By John K. Hutchens
It was a hot summer day in 1913 at the Chicago White Sox park, Comiskey Field. Seated beside his father in a box along the third base line was a seven-year-old boy awaiting one of the momentous experiences of his life. He was about to see his first major league baseball game.
“That man over there,” said his father, pointing to one in a visiting team uniform, “is as great as any player you’ll ever see. Ty Cobb, his name is. Watch him.”
The boy watched him and quickly came to loathe him. How could he help despising this visitor from Detroit who virtually alone defeated the boy’s unfortunate favorites? Three hits, two stolen bases, two runs driven in, two runs he himself scored. So says an old scorecard that retains the tragedy’s details.
Year after year during the fourteen seasons that remained in this devastator’s career, the boy, himself experiencing time’s passage, watched with awe. Childish hatred was gone. Wonder replaced it. In the course of twenty-four playing years: twelve American League batting leaderships, nine of them in a row; twenty-three straight years of hitting .300 or more; the all-time career batting leadership, .367, approached by others in both leagues but never matched.
The boy-grown-older (myself, if you have not already conjectured it) was moved to certain recollections when in 1949 the papers noted that the old champ would be coming from California to see the New York Yankees-Brooklyn Dodgers World Series. An earth-shaking event suddenly shook me. He would be staying at the home of an old friend, a native of a town near Atlanta, who was an acquaintance of mine. The latter, knowing my longtime sense of marvel, invited me to pay a call. What is the world’s record for speed of acceptance? Half a second? A nervous acceptance, to be sure, and one that called for preparation.
The morgue of the newspaper for which I was working provided a start, but a somewhat confusing one. He was cruel and mean. He could also be gentle and even kindly. Most veteran sportswriters saluted him as the most eminent in his craft, but not all. The New York Times’ exemplary columnist, John Kieran, favored Babe Ruth, because Ruth had been a fine pitcher before he became the home-run genius. And so on and on.
There I was, then, at his doorway. The alleged tyrant greeted me with a smile and a warm handshake. It must have been five minutes before I could manage to say more than a few words audibly. Finally I spoke in a voice that didn’t shake. Happily for me I was able to come up with my recollection of a major and potentially career-ending day in his life. By chance on an afternoon back in 1920 I was taken to a Tigers-White Sox game in Chicago when he and his fellow outfielder Ira Flagstead crashed in pursuit of a fly ball. For a month or more he was in a cast. No one could be sure if he would ever play again.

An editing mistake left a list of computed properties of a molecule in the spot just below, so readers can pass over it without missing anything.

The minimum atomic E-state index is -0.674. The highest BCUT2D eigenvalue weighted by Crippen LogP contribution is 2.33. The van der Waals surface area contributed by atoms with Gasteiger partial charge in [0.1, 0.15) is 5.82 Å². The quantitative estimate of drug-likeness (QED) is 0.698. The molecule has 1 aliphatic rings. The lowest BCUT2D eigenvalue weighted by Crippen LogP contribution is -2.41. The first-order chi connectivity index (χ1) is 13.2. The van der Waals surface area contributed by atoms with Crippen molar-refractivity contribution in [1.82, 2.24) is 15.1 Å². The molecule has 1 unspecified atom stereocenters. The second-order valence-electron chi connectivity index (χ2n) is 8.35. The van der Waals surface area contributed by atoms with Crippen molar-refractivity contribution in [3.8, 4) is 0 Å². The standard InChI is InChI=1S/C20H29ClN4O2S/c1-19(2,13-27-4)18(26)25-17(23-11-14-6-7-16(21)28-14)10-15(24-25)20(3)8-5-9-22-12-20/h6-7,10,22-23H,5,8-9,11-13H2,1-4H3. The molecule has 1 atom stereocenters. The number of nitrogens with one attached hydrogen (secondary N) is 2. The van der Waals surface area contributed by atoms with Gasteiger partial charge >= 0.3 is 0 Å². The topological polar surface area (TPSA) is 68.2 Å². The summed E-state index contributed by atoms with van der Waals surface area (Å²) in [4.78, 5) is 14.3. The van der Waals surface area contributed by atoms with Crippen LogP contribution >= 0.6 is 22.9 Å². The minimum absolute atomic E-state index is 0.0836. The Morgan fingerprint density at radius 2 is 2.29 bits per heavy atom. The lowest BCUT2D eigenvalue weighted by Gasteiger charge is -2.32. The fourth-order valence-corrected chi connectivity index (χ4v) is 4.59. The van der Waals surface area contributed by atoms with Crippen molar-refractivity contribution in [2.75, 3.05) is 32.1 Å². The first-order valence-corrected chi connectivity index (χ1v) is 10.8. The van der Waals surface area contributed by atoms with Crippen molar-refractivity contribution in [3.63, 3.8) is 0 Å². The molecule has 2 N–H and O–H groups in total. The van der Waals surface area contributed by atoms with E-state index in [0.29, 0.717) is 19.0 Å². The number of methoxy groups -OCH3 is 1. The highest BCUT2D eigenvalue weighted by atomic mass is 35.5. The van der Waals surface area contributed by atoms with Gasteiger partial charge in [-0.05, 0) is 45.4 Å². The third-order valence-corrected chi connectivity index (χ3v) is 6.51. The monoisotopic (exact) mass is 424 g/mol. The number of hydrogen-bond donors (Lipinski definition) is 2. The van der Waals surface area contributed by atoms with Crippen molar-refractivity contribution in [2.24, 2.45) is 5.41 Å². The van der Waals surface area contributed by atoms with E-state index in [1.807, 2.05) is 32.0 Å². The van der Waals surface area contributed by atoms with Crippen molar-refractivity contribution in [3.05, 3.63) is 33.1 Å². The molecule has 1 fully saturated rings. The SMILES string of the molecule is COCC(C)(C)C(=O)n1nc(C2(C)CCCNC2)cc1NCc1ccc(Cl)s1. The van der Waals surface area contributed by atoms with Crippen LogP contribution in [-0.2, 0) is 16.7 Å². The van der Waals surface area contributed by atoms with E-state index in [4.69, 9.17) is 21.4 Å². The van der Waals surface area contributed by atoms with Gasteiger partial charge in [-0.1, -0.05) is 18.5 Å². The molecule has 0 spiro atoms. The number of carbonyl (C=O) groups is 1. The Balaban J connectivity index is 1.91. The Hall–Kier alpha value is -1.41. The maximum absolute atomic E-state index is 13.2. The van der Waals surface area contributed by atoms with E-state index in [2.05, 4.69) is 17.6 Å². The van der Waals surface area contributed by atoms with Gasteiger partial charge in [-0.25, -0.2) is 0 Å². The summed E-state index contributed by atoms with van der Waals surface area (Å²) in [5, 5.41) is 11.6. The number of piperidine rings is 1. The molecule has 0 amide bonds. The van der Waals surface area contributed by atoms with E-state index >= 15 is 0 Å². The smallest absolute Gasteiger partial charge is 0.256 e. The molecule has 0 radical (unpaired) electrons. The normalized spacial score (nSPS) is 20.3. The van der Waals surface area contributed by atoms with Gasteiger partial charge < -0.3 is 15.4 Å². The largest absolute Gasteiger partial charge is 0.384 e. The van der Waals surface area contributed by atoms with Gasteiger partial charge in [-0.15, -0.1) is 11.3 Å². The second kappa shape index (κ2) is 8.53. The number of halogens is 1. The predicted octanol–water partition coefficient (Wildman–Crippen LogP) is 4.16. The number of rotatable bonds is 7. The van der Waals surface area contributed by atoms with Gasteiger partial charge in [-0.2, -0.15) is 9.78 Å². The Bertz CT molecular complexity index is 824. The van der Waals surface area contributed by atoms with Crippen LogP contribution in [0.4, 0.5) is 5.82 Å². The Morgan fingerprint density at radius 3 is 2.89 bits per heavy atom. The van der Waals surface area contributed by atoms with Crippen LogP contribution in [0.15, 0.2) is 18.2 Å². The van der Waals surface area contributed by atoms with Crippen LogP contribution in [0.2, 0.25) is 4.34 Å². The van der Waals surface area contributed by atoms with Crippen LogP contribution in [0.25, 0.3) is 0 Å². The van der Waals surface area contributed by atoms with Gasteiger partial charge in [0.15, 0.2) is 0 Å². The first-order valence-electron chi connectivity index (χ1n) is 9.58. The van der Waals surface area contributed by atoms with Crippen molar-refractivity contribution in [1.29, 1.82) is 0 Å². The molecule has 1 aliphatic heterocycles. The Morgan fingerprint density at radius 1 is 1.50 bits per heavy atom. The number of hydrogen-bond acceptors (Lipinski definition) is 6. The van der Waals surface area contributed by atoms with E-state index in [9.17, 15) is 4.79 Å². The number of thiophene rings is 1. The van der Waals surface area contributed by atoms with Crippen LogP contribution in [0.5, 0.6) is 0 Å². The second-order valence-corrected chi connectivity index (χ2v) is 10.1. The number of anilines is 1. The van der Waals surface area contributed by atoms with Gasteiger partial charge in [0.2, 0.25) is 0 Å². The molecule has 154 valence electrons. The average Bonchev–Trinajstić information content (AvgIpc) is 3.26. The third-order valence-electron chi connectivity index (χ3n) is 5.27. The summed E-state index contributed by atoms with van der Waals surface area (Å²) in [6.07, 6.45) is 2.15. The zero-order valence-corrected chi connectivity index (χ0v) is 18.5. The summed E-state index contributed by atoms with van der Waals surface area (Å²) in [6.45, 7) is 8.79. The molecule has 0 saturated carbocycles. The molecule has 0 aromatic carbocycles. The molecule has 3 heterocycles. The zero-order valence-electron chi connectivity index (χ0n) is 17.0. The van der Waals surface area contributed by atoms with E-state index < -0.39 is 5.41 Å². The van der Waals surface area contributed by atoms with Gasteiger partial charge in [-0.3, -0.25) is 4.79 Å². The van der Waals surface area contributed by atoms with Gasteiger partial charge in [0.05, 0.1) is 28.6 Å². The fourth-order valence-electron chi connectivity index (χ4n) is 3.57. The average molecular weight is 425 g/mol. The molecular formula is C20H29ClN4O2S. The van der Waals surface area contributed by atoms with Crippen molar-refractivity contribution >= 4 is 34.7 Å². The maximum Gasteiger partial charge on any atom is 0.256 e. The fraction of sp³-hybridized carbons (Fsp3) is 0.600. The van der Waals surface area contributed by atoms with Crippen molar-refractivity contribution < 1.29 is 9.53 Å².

“I was lucky, he said now, and went on to chat about what it was like in his early days to try to hit balls soaked with licorice and tobacco juice and to face the Washington Senators” peerless Walter Johnson.
As countless visitors had asked him, I wondered whom he placed on his all-star team. Old-time fans, I suggested, would be startled when he failed to mention a celebrity named Cobb instead listing Shoeless Joe Jackson along with Ruth and Tris Speaker in the outfields. “Shoeless Joe’s batting stance was a model for me,” he merely replied.
Down the years since then I have replenished my picture of him from one source or another. Among them is the autobiography published in 1961, the year of his death. I value scores of touches in it. On October 2, 1907 he stole four bases in one game. How many runners have you seen do that? In 1908, a batting championship year, he asked for a huge $5000 salary from a reluctant Detroit management. He denied spiking Philadelphia’s third baseman, Home Run Baker, although he did admit to me that he once did so because, he said, Baker had tried to injure him. “Never in twenty-four years did I do anything low or underhanded,” he says in his book, although I cannot help wondering if that lofty disclaimer was not written by his collaborator, Al Stump.
I feasted on questions and anecdotes in Lawrence S. Ritter’s anthology, The Glory of Their Times. Rube Bressler, the old two-league veteran, 1914-1931: “He did everything – except steal first base. You couldn’t figure Cobb. The most feared man in the history of baseball.” Babe Ruth: “A great ball player, but a no-good, mean sonofabitch.”
And finally, an editorial in The New York Herald Tribune on the day after his death: “Of Ty Cobb let it be said simply that he was the world’s greatest ball player.”
What more could any departing titan have asked?
Silurian News, May 1991